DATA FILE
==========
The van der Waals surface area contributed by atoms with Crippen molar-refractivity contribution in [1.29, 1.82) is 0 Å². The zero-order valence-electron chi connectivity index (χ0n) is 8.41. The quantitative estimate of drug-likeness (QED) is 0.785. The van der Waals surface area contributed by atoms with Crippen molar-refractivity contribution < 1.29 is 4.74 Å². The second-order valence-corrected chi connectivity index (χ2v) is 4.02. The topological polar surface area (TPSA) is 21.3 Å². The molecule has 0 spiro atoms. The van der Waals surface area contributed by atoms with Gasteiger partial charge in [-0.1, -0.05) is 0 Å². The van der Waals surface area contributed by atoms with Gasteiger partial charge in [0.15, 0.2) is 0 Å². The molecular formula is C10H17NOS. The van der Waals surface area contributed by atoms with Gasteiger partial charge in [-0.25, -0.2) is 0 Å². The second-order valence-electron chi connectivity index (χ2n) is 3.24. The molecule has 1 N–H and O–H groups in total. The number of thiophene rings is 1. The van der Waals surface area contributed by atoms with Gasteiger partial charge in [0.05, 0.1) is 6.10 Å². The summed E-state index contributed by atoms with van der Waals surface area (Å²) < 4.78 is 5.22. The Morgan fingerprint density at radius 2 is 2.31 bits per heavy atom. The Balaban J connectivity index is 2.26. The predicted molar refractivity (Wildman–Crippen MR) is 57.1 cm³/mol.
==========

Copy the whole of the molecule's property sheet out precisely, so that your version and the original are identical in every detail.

The van der Waals surface area contributed by atoms with Crippen molar-refractivity contribution in [1.29, 1.82) is 0 Å². The zero-order valence-electron chi connectivity index (χ0n) is 8.41. The quantitative estimate of drug-likeness (QED) is 0.785. The van der Waals surface area contributed by atoms with Crippen molar-refractivity contribution < 1.29 is 4.74 Å². The second-order valence-corrected chi connectivity index (χ2v) is 4.02. The topological polar surface area (TPSA) is 21.3 Å². The molecule has 0 spiro atoms. The van der Waals surface area contributed by atoms with Gasteiger partial charge in [-0.1, -0.05) is 0 Å². The van der Waals surface area contributed by atoms with Gasteiger partial charge in [0.15, 0.2) is 0 Å². The molecular formula is C10H17NOS. The van der Waals surface area contributed by atoms with Gasteiger partial charge in [-0.25, -0.2) is 0 Å². The second-order valence-electron chi connectivity index (χ2n) is 3.24. The molecule has 1 N–H and O–H groups in total. The number of thiophene rings is 1. The van der Waals surface area contributed by atoms with Gasteiger partial charge in [0.05, 0.1) is 6.10 Å². The summed E-state index contributed by atoms with van der Waals surface area (Å²) < 4.78 is 5.22. The Morgan fingerprint density at radius 2 is 2.31 bits per heavy atom. The Balaban J connectivity index is 2.26. The predicted molar refractivity (Wildman–Crippen MR) is 57.1 cm³/mol.